Considerations To Make When Buying An Existing Business

Deciding to purchase an existing business requires that you evaluate the benefits and disadvantages, even its history, which predicts the viability of the venture in future. Crucially, an excellent operating history can heighten the probability of a flourishing business and facilitate easier financing. On the other hand, a poor public reputation from past owners and overstating the amount of goodwill are some probable disadvantages.

How Has the Business Been Valued?

Enquire from the seller or their broker about how they arrived at their asking price. Even though there is no magic number – typically, a business is worth as much as the buyer decides – a majority of businesses will sell for 2-4 times earnings after subtracting wages to the owners.

Due Diligence on the Business’s Financial Records

Some of the critical records you should be provided with and review include;

• Financial statements for the last two financial years (Income statements and statements of financial position)

• Financial statements for the current year

• Business Activity Statements (BAS) of the previous four quarters

• Last income tax filing (though this is not compulsory for enterprises in the hospitality sector accountants may deem it important)

• A detailed list of all assets included in the sale

Normally, physical asset inspection and assessment of their value should be done as the sale process progresses.

Are the financial records accurate and reliable?

Conduct a comprehensive review of the financial records to ascertain their accuracy. For instance, compare the coffee sales to the number of kilos of coffee bought. Also, you may check website visitors to evaluate whether the numbers align with the information provided.

Will the employees be open to staying?

Normally, if you are only buying the assets of the business, employee obligations are not shifted to you as the new proprietor or shareholder. Rather, the seller will discontinue their employee contracts on the final day. Then, you can decide to offer new employment agreements to the terminated staff.

Are you going to get a trial period?

Based on the nature of the enterprise, the trial is a crucial stage in confirming revenues and how the enterprise runs. This particularly applies to operations such as restaurants and cafes which normally feature a huge percentage of undeclared cash revenue (the reason why we state that tax returns are unreliable). Throughout the trial period, the sales must be equal to or higher than the average sales reported in the latest financial statements. Two weeks is the standard period needed for a trial.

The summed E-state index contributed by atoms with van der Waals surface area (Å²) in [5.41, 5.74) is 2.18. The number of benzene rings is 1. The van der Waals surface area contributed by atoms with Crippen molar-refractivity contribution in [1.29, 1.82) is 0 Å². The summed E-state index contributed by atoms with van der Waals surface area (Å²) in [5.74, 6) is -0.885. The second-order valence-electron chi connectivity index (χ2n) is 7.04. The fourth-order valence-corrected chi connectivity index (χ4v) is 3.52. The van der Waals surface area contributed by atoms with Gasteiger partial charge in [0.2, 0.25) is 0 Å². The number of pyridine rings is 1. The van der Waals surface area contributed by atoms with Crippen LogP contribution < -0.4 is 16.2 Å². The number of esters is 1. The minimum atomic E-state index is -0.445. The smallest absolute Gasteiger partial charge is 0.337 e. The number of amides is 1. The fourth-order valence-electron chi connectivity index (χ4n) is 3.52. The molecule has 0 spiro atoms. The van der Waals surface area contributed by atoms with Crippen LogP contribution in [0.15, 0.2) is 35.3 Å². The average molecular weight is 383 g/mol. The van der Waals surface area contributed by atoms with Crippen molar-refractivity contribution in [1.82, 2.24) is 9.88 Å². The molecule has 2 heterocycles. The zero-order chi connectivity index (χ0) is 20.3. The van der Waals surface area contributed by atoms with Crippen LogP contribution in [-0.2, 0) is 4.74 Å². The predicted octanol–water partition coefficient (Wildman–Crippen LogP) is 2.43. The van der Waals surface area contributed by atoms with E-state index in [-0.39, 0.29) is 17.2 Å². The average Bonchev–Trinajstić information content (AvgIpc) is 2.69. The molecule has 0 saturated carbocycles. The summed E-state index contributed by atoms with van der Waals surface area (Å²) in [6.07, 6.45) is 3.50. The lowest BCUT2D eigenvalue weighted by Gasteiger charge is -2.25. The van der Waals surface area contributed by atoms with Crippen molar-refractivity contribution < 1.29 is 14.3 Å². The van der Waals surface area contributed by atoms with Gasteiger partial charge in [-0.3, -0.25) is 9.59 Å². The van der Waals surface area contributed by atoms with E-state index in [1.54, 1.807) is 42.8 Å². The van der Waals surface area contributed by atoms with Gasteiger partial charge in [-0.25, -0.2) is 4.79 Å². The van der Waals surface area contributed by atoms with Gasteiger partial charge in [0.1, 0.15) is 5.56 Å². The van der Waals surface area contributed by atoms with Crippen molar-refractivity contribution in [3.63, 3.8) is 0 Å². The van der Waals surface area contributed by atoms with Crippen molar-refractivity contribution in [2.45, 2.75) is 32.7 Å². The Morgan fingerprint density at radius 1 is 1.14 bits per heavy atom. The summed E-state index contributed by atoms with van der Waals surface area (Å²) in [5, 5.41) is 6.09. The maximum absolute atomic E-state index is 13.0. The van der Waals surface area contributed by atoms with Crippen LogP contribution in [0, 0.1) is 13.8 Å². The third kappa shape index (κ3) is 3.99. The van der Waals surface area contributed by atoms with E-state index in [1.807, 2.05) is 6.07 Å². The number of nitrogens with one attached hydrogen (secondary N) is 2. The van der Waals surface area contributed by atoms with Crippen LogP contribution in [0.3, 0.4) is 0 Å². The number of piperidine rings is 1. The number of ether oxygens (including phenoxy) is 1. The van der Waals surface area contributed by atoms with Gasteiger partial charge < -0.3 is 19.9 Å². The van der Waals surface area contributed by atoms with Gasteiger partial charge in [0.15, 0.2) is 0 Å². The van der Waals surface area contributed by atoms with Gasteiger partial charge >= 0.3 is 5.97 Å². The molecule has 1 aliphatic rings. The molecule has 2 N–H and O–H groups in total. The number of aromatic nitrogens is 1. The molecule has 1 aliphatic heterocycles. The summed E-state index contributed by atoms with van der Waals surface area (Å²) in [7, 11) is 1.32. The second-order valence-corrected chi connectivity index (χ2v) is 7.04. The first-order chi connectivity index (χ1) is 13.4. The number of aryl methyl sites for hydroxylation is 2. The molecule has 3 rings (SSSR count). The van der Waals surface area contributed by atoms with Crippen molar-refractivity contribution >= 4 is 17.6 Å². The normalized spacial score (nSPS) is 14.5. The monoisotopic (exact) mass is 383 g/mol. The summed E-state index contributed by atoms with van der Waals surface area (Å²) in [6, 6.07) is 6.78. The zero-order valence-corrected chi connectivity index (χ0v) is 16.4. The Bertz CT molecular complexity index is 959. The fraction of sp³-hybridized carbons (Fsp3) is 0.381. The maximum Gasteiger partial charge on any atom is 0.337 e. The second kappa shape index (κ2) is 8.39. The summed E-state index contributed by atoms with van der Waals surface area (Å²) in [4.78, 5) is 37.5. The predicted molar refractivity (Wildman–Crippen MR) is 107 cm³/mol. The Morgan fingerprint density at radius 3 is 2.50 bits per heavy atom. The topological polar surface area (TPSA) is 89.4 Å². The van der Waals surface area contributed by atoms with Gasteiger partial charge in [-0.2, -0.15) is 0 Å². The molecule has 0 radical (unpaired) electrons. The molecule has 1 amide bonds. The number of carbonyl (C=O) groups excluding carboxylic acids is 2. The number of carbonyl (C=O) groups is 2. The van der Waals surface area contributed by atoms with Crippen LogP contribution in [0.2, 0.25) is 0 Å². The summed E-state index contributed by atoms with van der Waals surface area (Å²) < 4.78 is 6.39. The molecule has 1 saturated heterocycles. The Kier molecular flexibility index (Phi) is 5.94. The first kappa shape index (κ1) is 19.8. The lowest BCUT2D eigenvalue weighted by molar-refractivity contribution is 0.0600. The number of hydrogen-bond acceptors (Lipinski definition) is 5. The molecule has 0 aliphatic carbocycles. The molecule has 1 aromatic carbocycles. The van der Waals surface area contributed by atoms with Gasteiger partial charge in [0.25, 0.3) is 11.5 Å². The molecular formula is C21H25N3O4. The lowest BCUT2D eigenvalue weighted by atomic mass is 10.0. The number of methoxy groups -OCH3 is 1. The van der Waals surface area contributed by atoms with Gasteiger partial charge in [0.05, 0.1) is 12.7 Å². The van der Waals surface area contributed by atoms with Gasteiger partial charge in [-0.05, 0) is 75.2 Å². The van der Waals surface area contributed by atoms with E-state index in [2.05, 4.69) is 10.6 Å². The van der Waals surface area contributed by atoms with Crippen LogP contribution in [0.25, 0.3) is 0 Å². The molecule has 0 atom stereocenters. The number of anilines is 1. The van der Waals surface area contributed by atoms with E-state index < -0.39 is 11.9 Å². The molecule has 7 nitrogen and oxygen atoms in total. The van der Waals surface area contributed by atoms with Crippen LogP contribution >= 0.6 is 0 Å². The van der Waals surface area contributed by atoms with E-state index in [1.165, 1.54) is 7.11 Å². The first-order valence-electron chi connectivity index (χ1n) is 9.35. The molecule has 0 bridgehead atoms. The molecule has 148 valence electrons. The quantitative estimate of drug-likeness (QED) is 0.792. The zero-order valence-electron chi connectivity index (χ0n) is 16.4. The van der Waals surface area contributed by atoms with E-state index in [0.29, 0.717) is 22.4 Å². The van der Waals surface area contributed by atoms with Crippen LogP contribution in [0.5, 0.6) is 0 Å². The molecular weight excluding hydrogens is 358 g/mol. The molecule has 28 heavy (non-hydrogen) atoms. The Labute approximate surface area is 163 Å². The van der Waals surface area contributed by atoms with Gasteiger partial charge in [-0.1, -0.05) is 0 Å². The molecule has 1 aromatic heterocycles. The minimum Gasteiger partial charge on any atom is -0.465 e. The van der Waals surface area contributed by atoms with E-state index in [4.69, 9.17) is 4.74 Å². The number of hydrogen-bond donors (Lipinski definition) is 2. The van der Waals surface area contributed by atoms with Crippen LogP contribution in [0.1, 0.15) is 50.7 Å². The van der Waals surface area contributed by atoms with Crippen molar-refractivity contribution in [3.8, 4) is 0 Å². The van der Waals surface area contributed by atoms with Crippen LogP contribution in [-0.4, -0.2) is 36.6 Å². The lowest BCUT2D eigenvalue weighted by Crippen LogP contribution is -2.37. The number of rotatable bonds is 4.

What do you envisage for the business? Have you prepared a business plan?

Making an effort to come up with a cogent business plan and financial projections will assist you to form an objective assessment of the business and determine the factors that will drive performance. The plan should be your reference during the buying process and after you take over operations.

What experienced legal representation do you have to review the sale agreement?

No one would ask a brain surgeon to conduct their heart operation. Just as with the surgeon case, you cannot entrust an inexperienced lawyer in business sales transactions to review your sale terms. Look for a lawyer who focuses on business sales and who has experience on commercial leases to review the contract and counsel you on the terms around your commercial lease and sales contract.

What is the Training Duration?

Generally, the proprietor of any enterprise acquires a lot of goodwill over years of running the enterprise. As they run the business, they establish important client relationships, and this can be lost if they suddenly cease supporting business operations.

To mitigate this risk, it is advisable to include a clause that establishes a transaction and training duration in the sales contract. This allows the previous owner to pass on client relationships by introducing you to current customers and avails them to clarify any business issues you might experience.

Steven Ung
Latest posts by Steven Ung (see all)